T. H. White has taken the famous text Le Morte d'Arthur by Thomas Malory and re-written it in four parts: Aurthur's childhood, his early kingship and the young lives of the Orkney clan, Lancelot's adventures and his relationship with Guenever, and the fall of the Round Table.
I had zero expectations when I began reading this book. I picked it up because I knew it was based on Arthurian legend, a subject that I've always enjoyed. What I noticed immediately was a similarity in tone between this book and J. R. R. Tolkien's The Hobbit. White writes with a similar sense of humour, especially in the first section, entitled "The Sword in the Stone" (which was adapted into a Disney movie by the same name).
What I enjoyed most about this book was White's treatment of the main players: Arthur, Merlyn, Guenever, Lancelot, and Mordred. People often think of them as stereotypes, but in The Once and Future King, White takes pains to explain their individual foibles to the reader. This cast of characters is much easier for modern readers to identify with and like.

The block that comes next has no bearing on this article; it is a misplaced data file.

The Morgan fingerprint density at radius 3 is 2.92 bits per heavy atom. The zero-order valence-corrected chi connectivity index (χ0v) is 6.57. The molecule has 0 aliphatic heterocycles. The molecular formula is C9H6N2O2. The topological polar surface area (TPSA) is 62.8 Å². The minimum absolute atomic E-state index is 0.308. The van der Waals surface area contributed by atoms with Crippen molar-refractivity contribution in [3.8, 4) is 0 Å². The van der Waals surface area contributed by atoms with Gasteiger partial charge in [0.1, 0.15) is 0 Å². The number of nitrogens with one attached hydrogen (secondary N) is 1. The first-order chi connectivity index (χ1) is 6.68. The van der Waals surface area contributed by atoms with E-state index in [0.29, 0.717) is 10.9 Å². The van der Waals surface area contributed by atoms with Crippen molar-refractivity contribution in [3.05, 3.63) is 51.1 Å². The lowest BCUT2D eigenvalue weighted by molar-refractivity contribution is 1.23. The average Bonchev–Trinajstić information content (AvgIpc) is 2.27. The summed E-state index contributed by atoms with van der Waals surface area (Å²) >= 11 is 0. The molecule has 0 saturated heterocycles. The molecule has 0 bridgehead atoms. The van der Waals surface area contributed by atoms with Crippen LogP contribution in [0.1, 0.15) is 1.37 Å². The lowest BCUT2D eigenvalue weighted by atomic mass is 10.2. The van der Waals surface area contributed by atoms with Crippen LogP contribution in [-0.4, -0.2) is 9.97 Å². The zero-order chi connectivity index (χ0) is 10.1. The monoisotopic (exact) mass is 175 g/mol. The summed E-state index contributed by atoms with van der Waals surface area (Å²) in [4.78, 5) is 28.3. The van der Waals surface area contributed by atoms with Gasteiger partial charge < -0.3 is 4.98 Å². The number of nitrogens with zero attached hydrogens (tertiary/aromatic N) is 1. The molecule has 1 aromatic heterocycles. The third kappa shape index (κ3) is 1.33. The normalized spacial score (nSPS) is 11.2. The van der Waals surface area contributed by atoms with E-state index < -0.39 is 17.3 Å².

However, I think that White takes his explanations a little too far at the end of the book. In the last section, there is a lengthy a meditation on war, government, and how humanity ought to act. I wouldn't go so far as to call it sermonizing, but it's a bit of a heavy weight for the book to hold up at the end. I would have preferred the narrative itself to pass on the moral of the story, but alas, it's not so. Nevertheless, it was an enjoyable, often humourous, if long, read. I do recommend it, especially to those who enjoy Arthurian legend.
Copy source: library